No small business story is the same. Sometimes, an idea for a business can spring up from an accidental moment of clarity, while other times, someone has spent years trying to mastermind a plan to work for themselves. In the case of Cierra Thompson of WereWoof, she started her business through a shared love of animals with her late father, but also by asking herself a transformative question: “What makes me happy?”
After floating between Chicago and Los Angeles, Thompson worked as an Artist Manager but still felt like something was missing. She went as far as to go to veterinary school at the University of Chicago. But, when she realized she didn’t love the life of cat scratches and dog whimpers, she decided that career path wasn’t for her.
After the tragic passing of her father, Thompson retreated into her past and her adoration for her dad. “When dad passed away, it rekindled my love for him in different ways. I love to bake. He loved to bake. When I was in LA, I was fostering dogs, and I got really into it for a couple of years. When my dad died, I thought about what made me truly happy: baking and dogs. So, that’s how WereWoof got started. I wanted to honor dad but be true to what I loved more than anything.”
Because Thompson’s father loved the supernatural, she leaned into the idea of her brand being something different, something beyond the ordinary. “We had a name before WereWoof it was Bark Bite, there were legal complications. I went back to the drawing board. I landed on WereWoof because my dad loved anything supernatural. He was really into BigFoot, aliens, all of that. But dogs were my thing, so how could I connect them? I came up with Wolf at first, and that wasn’t original. When the idea for WereWoof hit me, I jumped right into it.”
Once Thompson had the idea of what she wanted to create, she set off on crafting a brand image that was reflective of not only her interests but keeping the spirit of her father alive as well. “I got to work on creating a logo, the packaging, all of that, and I started messing around in Photoshop. I never took a class or anything, and I learned everything from YouTube and Google.”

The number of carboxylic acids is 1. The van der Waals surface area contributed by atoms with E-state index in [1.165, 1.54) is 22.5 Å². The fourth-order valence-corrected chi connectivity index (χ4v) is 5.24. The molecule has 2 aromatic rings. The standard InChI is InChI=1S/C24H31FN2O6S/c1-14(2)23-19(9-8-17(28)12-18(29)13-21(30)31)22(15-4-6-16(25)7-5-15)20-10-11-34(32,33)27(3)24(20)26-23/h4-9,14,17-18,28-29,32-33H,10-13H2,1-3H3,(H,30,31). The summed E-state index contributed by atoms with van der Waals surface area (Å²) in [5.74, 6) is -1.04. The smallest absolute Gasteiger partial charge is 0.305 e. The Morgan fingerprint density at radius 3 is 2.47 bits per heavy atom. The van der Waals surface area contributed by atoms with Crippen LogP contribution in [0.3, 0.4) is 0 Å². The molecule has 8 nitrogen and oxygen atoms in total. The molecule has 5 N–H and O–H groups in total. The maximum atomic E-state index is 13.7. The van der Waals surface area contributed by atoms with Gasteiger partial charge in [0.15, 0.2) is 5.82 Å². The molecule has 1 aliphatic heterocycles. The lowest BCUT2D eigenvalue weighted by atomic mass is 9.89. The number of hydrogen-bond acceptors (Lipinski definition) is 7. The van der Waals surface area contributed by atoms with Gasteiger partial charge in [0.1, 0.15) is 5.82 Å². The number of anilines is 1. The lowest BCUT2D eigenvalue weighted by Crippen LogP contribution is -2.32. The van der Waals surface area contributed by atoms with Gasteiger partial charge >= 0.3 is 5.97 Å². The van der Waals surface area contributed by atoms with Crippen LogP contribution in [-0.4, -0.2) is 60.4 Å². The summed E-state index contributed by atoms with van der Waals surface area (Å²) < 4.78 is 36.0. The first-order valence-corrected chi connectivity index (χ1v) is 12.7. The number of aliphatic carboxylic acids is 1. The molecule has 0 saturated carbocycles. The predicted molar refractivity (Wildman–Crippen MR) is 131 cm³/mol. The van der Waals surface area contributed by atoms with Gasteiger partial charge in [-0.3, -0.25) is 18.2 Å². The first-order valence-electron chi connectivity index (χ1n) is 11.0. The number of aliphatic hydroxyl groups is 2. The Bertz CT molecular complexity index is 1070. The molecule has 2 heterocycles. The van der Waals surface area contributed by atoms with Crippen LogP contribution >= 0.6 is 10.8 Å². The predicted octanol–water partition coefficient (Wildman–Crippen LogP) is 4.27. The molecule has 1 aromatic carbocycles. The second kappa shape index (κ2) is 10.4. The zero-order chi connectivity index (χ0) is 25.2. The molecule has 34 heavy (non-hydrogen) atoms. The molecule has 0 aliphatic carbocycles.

Taking on the dog treats industry, one WereWoof Bite at a time
In the spirit of being an entrepreneur, Thompson kept grinding. She had the idea, the name, the look, but had to center in on what would make her product’s identity stand out. What would an actual WereWoof Bite taste like?
“My dad made a mean sweet potato pie every Thanksgiving. So that was in my head for inspiration. That’s how I came up with Slobbary Treats. I started playing around with the treats. I started playing with how I can make sweet potatoes delicious for dogs. I wanted everything to be gluten-free. I’d never played with gluten-free flour before in my life – that was an experience. I had his recipe, so I had to find the substitutes that worked, the right flour that would mix with kind of the same ingredients that he would use, but more dog friendly.”
Thompson kept working at making sure her dog treats were what she envisioned, “I wanted my treats to be healthy. That was important. We didn’t want sugar added, either. I wanted healthy dog treats, which in many cases, the big-name brands aren’t the healthiest thing for our pets. I didn’t want WereWoof to be like that.”
After nailing down the first formula for the Slobbary Treats, Thompson got to work on her next flavor, which came out of nowhere.